The Modernist Review #31: Visual Cultures

1 July 2021

In Jean Rhys’s 1927 short story, ‘Mannequin’, we open to the scene of Anna trying to find her way to the lunch room, dressed in the ‘chemise-like garment of the mannequin off duty’.[1] On the cusp between a state of dress and undress, between human individuality and thingness, clocked-on objectification and clocked-off satiation of hunger, Anna and the other mannequins represent a crossroads of modernist preoccupations with visual culture. Rhys traverses the bridge between mannequin as human model and mannequin as static window-dressing with Parisian grace, grappling with the tension between stillness and movement that embodies the ways of seeing and being seen in modernist artforms. In this Benjaminian age of mechanical reproduction, where does the agency lie in visual forms of representation?

At the turn of this century, Bill Brown theorised the ontology of things, asserting that we ‘begin to confront the thingness of objects when they stop working for us’.[2] This shift in perception is embedded in the visual difficulties of modernism where representation looks on at itself as a thing. Visual modernist responses to artefacts, art objects and organic materiality take up the space of this month’s issue of the Modernist Review. Investigating this theme, this month’s articles and reviews probe modernist efforts to revitalise objects through visuality, teasing the boundaries of inertia and vitality, of object and thing.

Leanne Darnbrough explores the visual languages which infiltrated poetics as Egyptomania swept through Europe in the 1920s through a reading of the hieroglyphics of one of Max Ernst’s tableaux-poèmes. This impulse towards perceived exoticism is also a kind of revitalisation of dormant iconography, a meeting of the ancient and contemporary as so often witnessed in modernisms. Such a confrontation of old and new is highlighted in Jack Quin’s review of Claudia Tobin’s Modernism and Still Life: Artists, Writers, Dancers (2020), with what Quin identifies as the ‘poignant insistence on the “still” in Still Life as adverb as well as adjective’; continuity and stagnation disrupt one another in a life that gives us lemons.

Continuing with the food theme, the surrealist millinery of Eileen Agar and her ‘Ceremonial Hat for Eating Bouillabaisse’ in particular, Christina Heflin charts the evolutionary potential in organic sculptural forms. Like Rhys’s mannequins, the art object at once embodies and critiques its status caught between functionality and momentary aesthetics. Speaking of objects, in his review of Modernist Objects, edited by Noelle Cury and Xavier Kack, Dazheng Gao identifies the value of this text in encompassing a significant body of object criticism in the modernist context where the problem of the real is foregrounded in literary and non-literary discourse.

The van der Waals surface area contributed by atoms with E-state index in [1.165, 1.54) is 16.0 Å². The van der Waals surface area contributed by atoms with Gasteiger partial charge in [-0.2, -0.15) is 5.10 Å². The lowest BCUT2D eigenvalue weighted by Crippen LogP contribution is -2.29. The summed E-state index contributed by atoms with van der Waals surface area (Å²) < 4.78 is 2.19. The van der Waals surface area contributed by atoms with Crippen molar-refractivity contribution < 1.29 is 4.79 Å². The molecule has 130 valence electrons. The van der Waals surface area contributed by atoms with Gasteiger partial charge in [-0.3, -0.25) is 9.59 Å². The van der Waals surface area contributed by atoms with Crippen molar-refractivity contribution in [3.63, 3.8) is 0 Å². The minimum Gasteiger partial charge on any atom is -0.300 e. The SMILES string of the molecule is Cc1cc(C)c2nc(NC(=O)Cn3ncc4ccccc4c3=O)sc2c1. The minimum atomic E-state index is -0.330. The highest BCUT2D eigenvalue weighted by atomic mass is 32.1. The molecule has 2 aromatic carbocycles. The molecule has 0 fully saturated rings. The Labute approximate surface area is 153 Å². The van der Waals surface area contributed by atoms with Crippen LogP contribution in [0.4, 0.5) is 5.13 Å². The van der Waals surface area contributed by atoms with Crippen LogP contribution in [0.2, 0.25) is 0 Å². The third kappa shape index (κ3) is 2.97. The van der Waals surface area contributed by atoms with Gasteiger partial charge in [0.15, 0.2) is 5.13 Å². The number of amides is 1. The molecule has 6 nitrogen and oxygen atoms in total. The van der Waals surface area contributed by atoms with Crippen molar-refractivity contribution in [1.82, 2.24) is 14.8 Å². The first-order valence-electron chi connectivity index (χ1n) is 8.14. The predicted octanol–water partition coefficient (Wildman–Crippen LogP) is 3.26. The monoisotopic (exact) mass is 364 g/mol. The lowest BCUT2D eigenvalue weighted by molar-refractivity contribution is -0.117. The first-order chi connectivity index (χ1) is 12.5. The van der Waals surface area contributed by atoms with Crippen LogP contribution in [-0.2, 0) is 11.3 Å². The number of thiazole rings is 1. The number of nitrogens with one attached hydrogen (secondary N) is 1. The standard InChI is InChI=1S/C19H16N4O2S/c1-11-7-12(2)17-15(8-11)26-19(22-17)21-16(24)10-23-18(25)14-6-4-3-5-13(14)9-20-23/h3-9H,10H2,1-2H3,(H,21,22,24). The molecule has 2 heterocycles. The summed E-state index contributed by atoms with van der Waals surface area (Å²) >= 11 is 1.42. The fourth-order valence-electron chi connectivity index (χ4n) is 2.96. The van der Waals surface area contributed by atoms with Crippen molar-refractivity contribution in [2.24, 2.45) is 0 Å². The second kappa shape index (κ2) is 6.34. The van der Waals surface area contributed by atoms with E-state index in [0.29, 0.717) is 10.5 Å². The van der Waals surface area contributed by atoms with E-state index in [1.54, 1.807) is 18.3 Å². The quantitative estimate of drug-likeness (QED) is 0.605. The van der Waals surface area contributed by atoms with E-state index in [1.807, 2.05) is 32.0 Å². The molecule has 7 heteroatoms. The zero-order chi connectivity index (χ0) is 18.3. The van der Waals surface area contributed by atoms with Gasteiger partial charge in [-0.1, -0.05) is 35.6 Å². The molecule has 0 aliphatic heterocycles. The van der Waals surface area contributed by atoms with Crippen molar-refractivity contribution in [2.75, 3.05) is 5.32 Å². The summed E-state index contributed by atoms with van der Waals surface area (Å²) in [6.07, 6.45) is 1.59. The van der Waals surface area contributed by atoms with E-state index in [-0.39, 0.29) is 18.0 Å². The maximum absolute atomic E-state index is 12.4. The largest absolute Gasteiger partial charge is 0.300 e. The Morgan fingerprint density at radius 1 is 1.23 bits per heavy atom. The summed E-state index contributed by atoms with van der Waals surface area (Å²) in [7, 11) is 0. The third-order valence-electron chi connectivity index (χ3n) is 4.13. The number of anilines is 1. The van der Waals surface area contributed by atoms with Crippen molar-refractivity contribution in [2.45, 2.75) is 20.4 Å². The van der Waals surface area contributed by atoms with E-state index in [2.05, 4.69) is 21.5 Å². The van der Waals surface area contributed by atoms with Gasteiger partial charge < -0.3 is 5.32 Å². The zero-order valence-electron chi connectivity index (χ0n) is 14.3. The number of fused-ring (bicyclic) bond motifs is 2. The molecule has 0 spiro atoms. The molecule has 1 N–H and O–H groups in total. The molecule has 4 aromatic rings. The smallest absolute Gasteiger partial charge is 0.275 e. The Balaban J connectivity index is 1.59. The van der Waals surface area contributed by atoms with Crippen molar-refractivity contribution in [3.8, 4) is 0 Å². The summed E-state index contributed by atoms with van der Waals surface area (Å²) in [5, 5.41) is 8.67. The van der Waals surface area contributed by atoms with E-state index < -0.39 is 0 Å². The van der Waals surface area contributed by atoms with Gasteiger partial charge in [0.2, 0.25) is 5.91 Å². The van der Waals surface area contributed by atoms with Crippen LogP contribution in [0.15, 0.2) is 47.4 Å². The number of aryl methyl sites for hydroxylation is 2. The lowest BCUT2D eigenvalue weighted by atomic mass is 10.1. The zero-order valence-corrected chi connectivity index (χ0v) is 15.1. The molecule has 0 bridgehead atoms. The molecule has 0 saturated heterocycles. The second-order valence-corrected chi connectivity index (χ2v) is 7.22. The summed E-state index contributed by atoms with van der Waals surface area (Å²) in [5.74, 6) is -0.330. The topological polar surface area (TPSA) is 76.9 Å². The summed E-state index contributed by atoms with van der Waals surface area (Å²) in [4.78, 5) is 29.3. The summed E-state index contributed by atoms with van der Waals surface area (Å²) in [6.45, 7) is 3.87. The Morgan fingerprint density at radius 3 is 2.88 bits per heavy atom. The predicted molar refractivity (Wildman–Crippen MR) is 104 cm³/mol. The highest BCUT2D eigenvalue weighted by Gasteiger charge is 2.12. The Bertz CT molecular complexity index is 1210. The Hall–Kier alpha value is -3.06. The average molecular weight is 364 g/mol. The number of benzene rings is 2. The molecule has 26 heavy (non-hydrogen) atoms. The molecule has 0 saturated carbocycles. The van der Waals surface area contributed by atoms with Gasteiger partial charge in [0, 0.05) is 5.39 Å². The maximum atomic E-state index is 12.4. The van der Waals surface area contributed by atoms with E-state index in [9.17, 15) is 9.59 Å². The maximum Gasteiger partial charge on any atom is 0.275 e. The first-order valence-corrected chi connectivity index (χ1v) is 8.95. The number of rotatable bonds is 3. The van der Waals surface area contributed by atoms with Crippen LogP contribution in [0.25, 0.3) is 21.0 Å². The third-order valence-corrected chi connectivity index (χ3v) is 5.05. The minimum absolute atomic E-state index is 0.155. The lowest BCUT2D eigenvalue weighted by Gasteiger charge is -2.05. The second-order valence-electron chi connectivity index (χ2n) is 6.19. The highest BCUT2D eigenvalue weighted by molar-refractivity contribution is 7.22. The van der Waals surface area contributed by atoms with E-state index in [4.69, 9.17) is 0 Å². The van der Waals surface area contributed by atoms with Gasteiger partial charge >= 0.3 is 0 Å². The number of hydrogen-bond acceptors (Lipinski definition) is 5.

Closing off this visual feast, in her article, Amber Jenkins considers the challenge Fry presented for modernists in demanding that the purity of form should define creative expression rather than representation and argues that both Bell and Woolf found that by centralising human and social feeling they were able to unify form and representation in their respective fields of creative expression. Thus in Woolf’s To The Lighthouse when Lily Briscoe draws on her memories of Mrs Ramsay she is able to complete her painting with daubs of blue and green thereby expressing her own emotional response through form and representation.

These various pieces knit together and pull at unravelling threads of modernist visual culture. From the vibrancy of fish stew headgear to writing that recognises itself as primarily a visual form, it seems that modernist visuality is as much about figuring out what an object is as it is about looking at it. After this long period spent looking at the same things every day – the four walls of our bedroom, the Zoom screen from the desk-cum-kitchen-table – it has been a pleasure to welcome vibrancy back again, and we hope that you enjoy reading this issue, too.

Best wishes,

Emily, Josh, Bryony, Gill & Jennifer


[1] Jean Rhys, The Collected Short Stories, (London: Penguin, 2017), n.p.

[2] Bill Brown, ‘Thing Theory,’ Critical Inquiry, Autumn 2001, Vol. 28, No. 1, p.4.

Cover image: Edward Wadsworth, Regalia (1928), Photo © Tate, CC-BY-NC-ND 3.0 (Unported) (

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